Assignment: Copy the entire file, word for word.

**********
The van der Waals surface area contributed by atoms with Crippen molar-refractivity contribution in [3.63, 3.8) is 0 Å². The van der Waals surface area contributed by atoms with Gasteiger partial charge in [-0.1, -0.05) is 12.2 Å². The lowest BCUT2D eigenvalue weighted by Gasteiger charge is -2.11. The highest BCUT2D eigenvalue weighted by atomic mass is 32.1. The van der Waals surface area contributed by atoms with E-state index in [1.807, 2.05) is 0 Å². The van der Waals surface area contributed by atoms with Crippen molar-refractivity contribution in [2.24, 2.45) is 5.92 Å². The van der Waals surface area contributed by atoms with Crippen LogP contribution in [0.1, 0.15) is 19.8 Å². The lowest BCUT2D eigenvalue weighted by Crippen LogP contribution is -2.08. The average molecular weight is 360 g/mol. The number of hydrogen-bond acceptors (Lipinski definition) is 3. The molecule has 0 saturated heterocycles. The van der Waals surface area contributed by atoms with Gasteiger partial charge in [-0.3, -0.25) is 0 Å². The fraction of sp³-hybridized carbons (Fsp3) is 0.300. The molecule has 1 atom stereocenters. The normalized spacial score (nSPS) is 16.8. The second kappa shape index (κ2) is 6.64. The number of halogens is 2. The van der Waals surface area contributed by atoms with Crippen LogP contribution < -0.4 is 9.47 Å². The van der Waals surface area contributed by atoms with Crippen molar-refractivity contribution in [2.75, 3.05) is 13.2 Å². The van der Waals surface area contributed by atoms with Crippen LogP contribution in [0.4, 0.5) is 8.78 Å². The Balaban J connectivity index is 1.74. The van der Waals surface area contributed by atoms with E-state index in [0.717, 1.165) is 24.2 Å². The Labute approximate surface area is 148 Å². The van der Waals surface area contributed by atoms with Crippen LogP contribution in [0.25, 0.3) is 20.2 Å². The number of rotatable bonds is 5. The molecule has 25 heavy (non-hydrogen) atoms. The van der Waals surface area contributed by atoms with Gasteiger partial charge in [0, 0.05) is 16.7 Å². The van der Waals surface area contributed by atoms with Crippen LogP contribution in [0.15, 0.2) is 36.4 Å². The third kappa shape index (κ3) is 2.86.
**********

The van der Waals surface area contributed by atoms with Crippen molar-refractivity contribution in [3.63, 3.8) is 0 Å². The van der Waals surface area contributed by atoms with Gasteiger partial charge in [-0.1, -0.05) is 12.2 Å². The lowest BCUT2D eigenvalue weighted by Gasteiger charge is -2.11. The highest BCUT2D eigenvalue weighted by atomic mass is 32.1. The van der Waals surface area contributed by atoms with E-state index in [1.807, 2.05) is 0 Å². The van der Waals surface area contributed by atoms with Crippen molar-refractivity contribution in [2.24, 2.45) is 5.92 Å². The van der Waals surface area contributed by atoms with Crippen LogP contribution in [0.1, 0.15) is 19.8 Å². The lowest BCUT2D eigenvalue weighted by Crippen LogP contribution is -2.08. The average molecular weight is 360 g/mol. The number of hydrogen-bond acceptors (Lipinski definition) is 3. The molecule has 0 saturated heterocycles. The van der Waals surface area contributed by atoms with Gasteiger partial charge in [-0.3, -0.25) is 0 Å². The fraction of sp³-hybridized carbons (Fsp3) is 0.300. The molecule has 1 atom stereocenters. The normalized spacial score (nSPS) is 16.8. The second kappa shape index (κ2) is 6.64. The number of halogens is 2. The van der Waals surface area contributed by atoms with Crippen LogP contribution < -0.4 is 9.47 Å². The van der Waals surface area contributed by atoms with Crippen molar-refractivity contribution in [2.75, 3.05) is 13.2 Å². The van der Waals surface area contributed by atoms with Crippen LogP contribution in [0.4, 0.5) is 8.78 Å². The Balaban J connectivity index is 1.74. The van der Waals surface area contributed by atoms with E-state index in [0.717, 1.165) is 24.2 Å². The Labute approximate surface area is 148 Å². The van der Waals surface area contributed by atoms with Crippen LogP contribution in [0.25, 0.3) is 20.2 Å². The number of rotatable bonds is 5. The molecule has 25 heavy (non-hydrogen) atoms. The van der Waals surface area contributed by atoms with Gasteiger partial charge in [0, 0.05) is 16.7 Å². The van der Waals surface area contributed by atoms with Crippen LogP contribution in [0.15, 0.2) is 36.4 Å². The third kappa shape index (κ3) is 2.86.